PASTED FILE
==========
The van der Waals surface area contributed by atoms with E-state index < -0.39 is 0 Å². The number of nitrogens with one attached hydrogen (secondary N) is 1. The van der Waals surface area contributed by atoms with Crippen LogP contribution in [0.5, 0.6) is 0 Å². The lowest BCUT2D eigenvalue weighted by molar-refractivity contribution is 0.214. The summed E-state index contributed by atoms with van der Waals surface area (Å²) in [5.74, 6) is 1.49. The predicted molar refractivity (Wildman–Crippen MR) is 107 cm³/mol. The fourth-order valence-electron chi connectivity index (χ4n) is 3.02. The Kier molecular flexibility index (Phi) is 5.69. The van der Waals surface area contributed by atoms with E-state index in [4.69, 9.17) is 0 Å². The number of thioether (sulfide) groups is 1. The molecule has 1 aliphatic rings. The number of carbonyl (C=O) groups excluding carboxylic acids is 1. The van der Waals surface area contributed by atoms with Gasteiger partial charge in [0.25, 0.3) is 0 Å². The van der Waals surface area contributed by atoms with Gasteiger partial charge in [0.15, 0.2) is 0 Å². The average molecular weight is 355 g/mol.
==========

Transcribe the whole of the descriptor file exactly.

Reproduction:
The van der Waals surface area contributed by atoms with E-state index < -0.39 is 0 Å². The number of nitrogens with one attached hydrogen (secondary N) is 1. The van der Waals surface area contributed by atoms with Crippen LogP contribution in [0.5, 0.6) is 0 Å². The lowest BCUT2D eigenvalue weighted by molar-refractivity contribution is 0.214. The summed E-state index contributed by atoms with van der Waals surface area (Å²) in [5.74, 6) is 1.49. The predicted molar refractivity (Wildman–Crippen MR) is 107 cm³/mol. The fourth-order valence-electron chi connectivity index (χ4n) is 3.02. The Kier molecular flexibility index (Phi) is 5.69. The van der Waals surface area contributed by atoms with E-state index in [4.69, 9.17) is 0 Å². The number of thioether (sulfide) groups is 1. The molecule has 1 aliphatic rings. The number of carbonyl (C=O) groups excluding carboxylic acids is 1. The van der Waals surface area contributed by atoms with Gasteiger partial charge in [0.25, 0.3) is 0 Å². The van der Waals surface area contributed by atoms with Gasteiger partial charge in [0.15, 0.2) is 0 Å². The average molecular weight is 355 g/mol.